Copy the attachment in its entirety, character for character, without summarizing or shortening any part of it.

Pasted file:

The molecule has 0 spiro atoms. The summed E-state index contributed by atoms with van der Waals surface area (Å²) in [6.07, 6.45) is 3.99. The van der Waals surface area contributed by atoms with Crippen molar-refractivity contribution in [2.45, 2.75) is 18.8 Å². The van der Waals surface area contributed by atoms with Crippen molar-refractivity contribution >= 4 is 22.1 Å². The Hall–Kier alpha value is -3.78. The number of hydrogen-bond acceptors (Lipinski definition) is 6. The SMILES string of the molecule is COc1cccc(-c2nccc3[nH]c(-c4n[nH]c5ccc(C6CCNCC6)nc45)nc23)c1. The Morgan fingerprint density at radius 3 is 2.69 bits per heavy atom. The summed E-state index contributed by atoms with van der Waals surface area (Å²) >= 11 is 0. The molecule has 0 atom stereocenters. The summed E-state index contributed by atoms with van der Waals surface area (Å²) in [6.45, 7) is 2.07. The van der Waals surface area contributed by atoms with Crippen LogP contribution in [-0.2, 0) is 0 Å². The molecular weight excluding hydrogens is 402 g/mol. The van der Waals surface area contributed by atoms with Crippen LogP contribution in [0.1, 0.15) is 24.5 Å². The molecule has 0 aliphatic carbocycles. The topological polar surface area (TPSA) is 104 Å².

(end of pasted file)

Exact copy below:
The molecule has 0 spiro atoms. The summed E-state index contributed by atoms with van der Waals surface area (Å²) in [6.07, 6.45) is 3.99. The van der Waals surface area contributed by atoms with Crippen molar-refractivity contribution in [2.45, 2.75) is 18.8 Å². The van der Waals surface area contributed by atoms with Crippen molar-refractivity contribution >= 4 is 22.1 Å². The Hall–Kier alpha value is -3.78. The number of hydrogen-bond acceptors (Lipinski definition) is 6. The SMILES string of the molecule is COc1cccc(-c2nccc3[nH]c(-c4n[nH]c5ccc(C6CCNCC6)nc45)nc23)c1. The Morgan fingerprint density at radius 3 is 2.69 bits per heavy atom. The summed E-state index contributed by atoms with van der Waals surface area (Å²) >= 11 is 0. The molecule has 0 atom stereocenters. The summed E-state index contributed by atoms with van der Waals surface area (Å²) in [6.45, 7) is 2.07. The van der Waals surface area contributed by atoms with Crippen LogP contribution in [-0.2, 0) is 0 Å². The molecular weight excluding hydrogens is 402 g/mol. The van der Waals surface area contributed by atoms with Crippen LogP contribution in [0.1, 0.15) is 24.5 Å². The molecule has 0 aliphatic carbocycles. The topological polar surface area (TPSA) is 104 Å².